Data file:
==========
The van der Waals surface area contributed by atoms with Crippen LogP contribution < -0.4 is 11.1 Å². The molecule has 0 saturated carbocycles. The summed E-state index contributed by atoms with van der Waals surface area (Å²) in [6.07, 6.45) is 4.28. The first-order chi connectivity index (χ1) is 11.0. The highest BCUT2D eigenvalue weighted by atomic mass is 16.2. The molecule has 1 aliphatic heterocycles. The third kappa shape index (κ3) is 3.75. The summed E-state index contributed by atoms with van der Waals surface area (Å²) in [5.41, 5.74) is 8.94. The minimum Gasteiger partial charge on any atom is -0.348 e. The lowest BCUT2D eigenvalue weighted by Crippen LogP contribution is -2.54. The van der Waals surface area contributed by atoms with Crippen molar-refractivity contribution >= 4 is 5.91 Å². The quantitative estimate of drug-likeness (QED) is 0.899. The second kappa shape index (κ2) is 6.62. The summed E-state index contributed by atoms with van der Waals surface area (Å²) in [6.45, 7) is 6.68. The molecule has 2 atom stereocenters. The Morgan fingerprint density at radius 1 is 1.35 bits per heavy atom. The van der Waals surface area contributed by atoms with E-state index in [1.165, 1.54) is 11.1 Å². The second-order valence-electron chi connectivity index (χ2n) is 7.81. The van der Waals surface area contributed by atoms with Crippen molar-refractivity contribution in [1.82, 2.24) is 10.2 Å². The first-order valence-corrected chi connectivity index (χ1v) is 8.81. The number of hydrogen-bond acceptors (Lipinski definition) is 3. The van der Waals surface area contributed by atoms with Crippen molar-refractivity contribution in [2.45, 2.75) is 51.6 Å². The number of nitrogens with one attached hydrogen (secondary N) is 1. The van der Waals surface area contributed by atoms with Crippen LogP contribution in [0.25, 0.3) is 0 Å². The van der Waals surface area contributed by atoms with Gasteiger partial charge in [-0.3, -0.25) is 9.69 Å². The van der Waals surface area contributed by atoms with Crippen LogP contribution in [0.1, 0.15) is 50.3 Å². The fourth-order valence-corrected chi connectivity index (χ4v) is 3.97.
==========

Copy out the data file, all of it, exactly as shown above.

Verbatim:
The van der Waals surface area contributed by atoms with Crippen LogP contribution < -0.4 is 11.1 Å². The molecule has 0 saturated carbocycles. The summed E-state index contributed by atoms with van der Waals surface area (Å²) in [6.07, 6.45) is 4.28. The first-order chi connectivity index (χ1) is 11.0. The highest BCUT2D eigenvalue weighted by atomic mass is 16.2. The molecule has 1 aliphatic heterocycles. The third kappa shape index (κ3) is 3.75. The summed E-state index contributed by atoms with van der Waals surface area (Å²) in [5.41, 5.74) is 8.94. The minimum Gasteiger partial charge on any atom is -0.348 e. The lowest BCUT2D eigenvalue weighted by Crippen LogP contribution is -2.54. The van der Waals surface area contributed by atoms with Crippen molar-refractivity contribution >= 4 is 5.91 Å². The quantitative estimate of drug-likeness (QED) is 0.899. The second kappa shape index (κ2) is 6.62. The summed E-state index contributed by atoms with van der Waals surface area (Å²) in [6.45, 7) is 6.68. The molecule has 2 atom stereocenters. The Morgan fingerprint density at radius 1 is 1.35 bits per heavy atom. The van der Waals surface area contributed by atoms with E-state index in [1.165, 1.54) is 11.1 Å². The second-order valence-electron chi connectivity index (χ2n) is 7.81. The van der Waals surface area contributed by atoms with Crippen molar-refractivity contribution in [1.82, 2.24) is 10.2 Å². The first-order valence-corrected chi connectivity index (χ1v) is 8.81. The number of hydrogen-bond acceptors (Lipinski definition) is 3. The van der Waals surface area contributed by atoms with Crippen molar-refractivity contribution in [2.45, 2.75) is 51.6 Å². The number of nitrogens with one attached hydrogen (secondary N) is 1. The van der Waals surface area contributed by atoms with Crippen LogP contribution in [0.25, 0.3) is 0 Å². The van der Waals surface area contributed by atoms with Gasteiger partial charge in [-0.3, -0.25) is 9.69 Å². The van der Waals surface area contributed by atoms with Crippen LogP contribution in [0.1, 0.15) is 50.3 Å². The fourth-order valence-corrected chi connectivity index (χ4v) is 3.97.